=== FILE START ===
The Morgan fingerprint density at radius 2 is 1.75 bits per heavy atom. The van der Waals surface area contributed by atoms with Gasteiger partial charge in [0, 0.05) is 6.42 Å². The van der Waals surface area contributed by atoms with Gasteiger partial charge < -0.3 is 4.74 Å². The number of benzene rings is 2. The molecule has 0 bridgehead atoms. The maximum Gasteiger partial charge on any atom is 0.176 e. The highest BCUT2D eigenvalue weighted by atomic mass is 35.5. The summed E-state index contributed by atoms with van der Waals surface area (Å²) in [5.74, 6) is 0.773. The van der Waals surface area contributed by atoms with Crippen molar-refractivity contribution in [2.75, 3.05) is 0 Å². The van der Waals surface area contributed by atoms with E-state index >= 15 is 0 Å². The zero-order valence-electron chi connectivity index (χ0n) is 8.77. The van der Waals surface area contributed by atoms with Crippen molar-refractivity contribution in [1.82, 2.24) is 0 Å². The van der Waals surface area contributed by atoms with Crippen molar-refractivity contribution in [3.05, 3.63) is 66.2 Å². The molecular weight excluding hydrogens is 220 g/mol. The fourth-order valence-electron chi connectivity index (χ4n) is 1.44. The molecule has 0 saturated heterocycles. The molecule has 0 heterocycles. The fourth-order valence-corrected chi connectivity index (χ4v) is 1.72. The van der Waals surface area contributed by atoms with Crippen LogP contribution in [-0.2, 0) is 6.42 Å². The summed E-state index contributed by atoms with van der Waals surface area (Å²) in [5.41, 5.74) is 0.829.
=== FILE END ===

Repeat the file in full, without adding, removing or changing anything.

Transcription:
The Morgan fingerprint density at radius 2 is 1.75 bits per heavy atom. The van der Waals surface area contributed by atoms with Gasteiger partial charge in [0, 0.05) is 6.42 Å². The van der Waals surface area contributed by atoms with Gasteiger partial charge < -0.3 is 4.74 Å². The number of benzene rings is 2. The molecule has 0 bridgehead atoms. The maximum Gasteiger partial charge on any atom is 0.176 e. The highest BCUT2D eigenvalue weighted by atomic mass is 35.5. The summed E-state index contributed by atoms with van der Waals surface area (Å²) in [5.74, 6) is 0.773. The van der Waals surface area contributed by atoms with Crippen molar-refractivity contribution in [2.75, 3.05) is 0 Å². The van der Waals surface area contributed by atoms with E-state index >= 15 is 0 Å². The zero-order valence-electron chi connectivity index (χ0n) is 8.77. The van der Waals surface area contributed by atoms with Crippen molar-refractivity contribution in [1.82, 2.24) is 0 Å². The van der Waals surface area contributed by atoms with Crippen molar-refractivity contribution in [3.05, 3.63) is 66.2 Å². The molecular weight excluding hydrogens is 220 g/mol. The fourth-order valence-electron chi connectivity index (χ4n) is 1.44. The molecule has 0 saturated heterocycles. The molecule has 0 heterocycles. The fourth-order valence-corrected chi connectivity index (χ4v) is 1.72. The van der Waals surface area contributed by atoms with Crippen LogP contribution in [-0.2, 0) is 6.42 Å². The summed E-state index contributed by atoms with van der Waals surface area (Å²) in [5.41, 5.74) is 0.829.